She took his strong, young hand in hers and said, "Don't let a day go by that you don't learn something." My grandmother, his great-grandmother, is ninety-four years old. She's lived a hard life, but one overflowing in adoration and love. The light hurts her eyes and she tires easily in our efforts to make her more comfortable, but tonight, in this moment, she is fully awake and she is smiling at him.
Life as we know it has changed for our family. But isn't that the way of things. No tragedy in a life lived well. No great surprises. And yet, there is still a sadness in each of us when we look into her eyes and when we talk with her and when we hold her delicate hands in ours. We are grieving for our yesterdays and wishing we had just a few more tomorrows, but there never seem to be enough of those.
It's been a long time since we've found her stooping to light the stove for Thanksgiving dinner or standing in front of the kitchen sink, wrist deep in soapy water on a warm spring day. The house my grandfather built for her and their children is no longer the center of every holiday, nor is it overflowing with grandchildren laughing and running through its rooms. Life seems to have stopped there, but for the changing of the guard -- six sisters, one brother and years of dedication to caring for their mother, as she cared for them.
But, when we give ourselves time -- Time to sit on the back steps listening to the birds talk to each other before the sun rises or to the cars passing on the road late at night, like they always have -- Time to move around in her kitchen as she did; preparing meals for many, washing, feeding and loving babies, visiting with family over a glass of tea or a cake homemade -- Time to watch her sleep, hoping that she dreams fondly of how her papa doted on her, her husband loved her, her children adore her and her grandchildren and great-grandchildren learned from her -- Time to heal the wound in our hearts with our memories and know, that if they fade we too will be gently reminded by those who love and adore us.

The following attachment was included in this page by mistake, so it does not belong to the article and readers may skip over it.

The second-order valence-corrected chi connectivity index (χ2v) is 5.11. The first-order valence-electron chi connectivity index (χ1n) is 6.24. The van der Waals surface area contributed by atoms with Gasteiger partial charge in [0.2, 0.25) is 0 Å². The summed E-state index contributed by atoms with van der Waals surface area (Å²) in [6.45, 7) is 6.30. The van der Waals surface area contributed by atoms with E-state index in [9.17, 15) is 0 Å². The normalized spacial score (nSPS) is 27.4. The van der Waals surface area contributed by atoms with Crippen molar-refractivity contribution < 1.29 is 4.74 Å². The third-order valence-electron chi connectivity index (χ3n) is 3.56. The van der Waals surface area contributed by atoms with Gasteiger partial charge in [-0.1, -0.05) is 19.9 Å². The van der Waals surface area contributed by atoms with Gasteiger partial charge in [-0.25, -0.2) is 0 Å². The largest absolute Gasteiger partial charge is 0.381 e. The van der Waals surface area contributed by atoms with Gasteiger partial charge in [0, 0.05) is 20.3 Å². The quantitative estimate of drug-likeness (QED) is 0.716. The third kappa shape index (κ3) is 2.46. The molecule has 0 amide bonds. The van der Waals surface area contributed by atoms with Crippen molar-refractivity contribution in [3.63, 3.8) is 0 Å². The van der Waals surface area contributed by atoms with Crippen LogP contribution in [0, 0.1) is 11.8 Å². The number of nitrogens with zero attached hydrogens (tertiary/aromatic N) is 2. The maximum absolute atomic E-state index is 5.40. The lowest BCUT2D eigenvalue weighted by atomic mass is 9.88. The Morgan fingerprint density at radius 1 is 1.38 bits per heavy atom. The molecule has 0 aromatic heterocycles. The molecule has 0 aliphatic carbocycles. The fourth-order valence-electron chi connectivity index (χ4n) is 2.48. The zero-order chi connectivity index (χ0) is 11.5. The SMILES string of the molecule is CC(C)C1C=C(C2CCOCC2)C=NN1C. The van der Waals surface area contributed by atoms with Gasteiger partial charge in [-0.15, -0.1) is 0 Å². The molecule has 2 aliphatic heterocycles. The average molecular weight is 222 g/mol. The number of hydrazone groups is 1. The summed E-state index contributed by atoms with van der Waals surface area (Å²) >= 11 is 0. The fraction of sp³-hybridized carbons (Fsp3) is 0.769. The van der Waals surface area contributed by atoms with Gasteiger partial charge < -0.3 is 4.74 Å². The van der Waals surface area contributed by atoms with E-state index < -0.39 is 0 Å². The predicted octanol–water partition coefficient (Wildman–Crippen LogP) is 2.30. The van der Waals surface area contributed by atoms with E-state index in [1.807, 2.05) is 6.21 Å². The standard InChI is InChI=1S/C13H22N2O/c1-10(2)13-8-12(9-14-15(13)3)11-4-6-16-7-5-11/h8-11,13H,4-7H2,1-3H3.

"Don't let a day go by that you don't learn something." I certainly will try, I say to myself, as I listen from the door. My son smiles back with his eyes. I think he knows to store this moment for another day. I will try with all that I am to learn from her wisdom and her example, I assure myself. I will make every effort to live to my full potential and then -- just to be happy, as she has always assured me that I can be.
And when my children lean in, as she pulls them to her for a kiss good-bye, I hope to smile as well as share my tears, because I have learned, it truly is better to have loved and lost, than never to have loved at all. That among all else is what I will pass on to my children, as I hope they will to theirs. And that is more than enough. My grandmother taught me that.
~ Helen Virginia Ball Rogers 1915~2010